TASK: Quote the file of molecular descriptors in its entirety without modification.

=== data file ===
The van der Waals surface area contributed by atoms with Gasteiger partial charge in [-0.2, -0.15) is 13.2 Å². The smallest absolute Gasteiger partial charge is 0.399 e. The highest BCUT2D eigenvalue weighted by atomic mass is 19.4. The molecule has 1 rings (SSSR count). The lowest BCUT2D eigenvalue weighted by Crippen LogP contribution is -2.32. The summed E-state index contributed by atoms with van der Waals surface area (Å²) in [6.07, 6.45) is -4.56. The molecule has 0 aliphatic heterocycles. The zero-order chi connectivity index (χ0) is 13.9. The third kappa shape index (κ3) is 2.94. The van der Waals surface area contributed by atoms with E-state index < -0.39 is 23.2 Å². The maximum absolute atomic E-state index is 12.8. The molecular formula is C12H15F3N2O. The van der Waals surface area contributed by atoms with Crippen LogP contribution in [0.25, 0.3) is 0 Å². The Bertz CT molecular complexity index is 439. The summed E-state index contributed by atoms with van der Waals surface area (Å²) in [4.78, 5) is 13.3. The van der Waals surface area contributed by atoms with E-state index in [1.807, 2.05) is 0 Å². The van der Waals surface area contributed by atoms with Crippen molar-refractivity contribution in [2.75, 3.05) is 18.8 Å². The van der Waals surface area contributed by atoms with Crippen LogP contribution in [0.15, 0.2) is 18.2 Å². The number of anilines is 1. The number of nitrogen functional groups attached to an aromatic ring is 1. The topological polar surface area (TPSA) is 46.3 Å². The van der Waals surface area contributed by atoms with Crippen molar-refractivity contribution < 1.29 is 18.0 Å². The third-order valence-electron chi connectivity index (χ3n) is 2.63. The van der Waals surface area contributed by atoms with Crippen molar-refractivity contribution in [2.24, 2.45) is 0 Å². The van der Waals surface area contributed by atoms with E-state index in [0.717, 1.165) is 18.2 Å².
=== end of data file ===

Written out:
The van der Waals surface area contributed by atoms with Gasteiger partial charge in [-0.2, -0.15) is 13.2 Å². The smallest absolute Gasteiger partial charge is 0.399 e. The highest BCUT2D eigenvalue weighted by atomic mass is 19.4. The molecule has 1 rings (SSSR count). The lowest BCUT2D eigenvalue weighted by Crippen LogP contribution is -2.32. The summed E-state index contributed by atoms with van der Waals surface area (Å²) in [6.07, 6.45) is -4.56. The molecule has 0 aliphatic heterocycles. The zero-order chi connectivity index (χ0) is 13.9. The third kappa shape index (κ3) is 2.94. The van der Waals surface area contributed by atoms with E-state index < -0.39 is 23.2 Å². The maximum absolute atomic E-state index is 12.8. The molecular formula is C12H15F3N2O. The van der Waals surface area contributed by atoms with Crippen LogP contribution in [0.25, 0.3) is 0 Å². The Bertz CT molecular complexity index is 439. The summed E-state index contributed by atoms with van der Waals surface area (Å²) in [4.78, 5) is 13.3. The van der Waals surface area contributed by atoms with E-state index in [1.807, 2.05) is 0 Å². The van der Waals surface area contributed by atoms with Crippen molar-refractivity contribution in [2.75, 3.05) is 18.8 Å². The van der Waals surface area contributed by atoms with Crippen LogP contribution in [0.15, 0.2) is 18.2 Å². The number of anilines is 1. The number of nitrogen functional groups attached to an aromatic ring is 1. The topological polar surface area (TPSA) is 46.3 Å². The van der Waals surface area contributed by atoms with Crippen molar-refractivity contribution < 1.29 is 18.0 Å². The third-order valence-electron chi connectivity index (χ3n) is 2.63. The van der Waals surface area contributed by atoms with Crippen molar-refractivity contribution in [2.24, 2.45) is 0 Å². The van der Waals surface area contributed by atoms with E-state index in [0.717, 1.165) is 18.2 Å².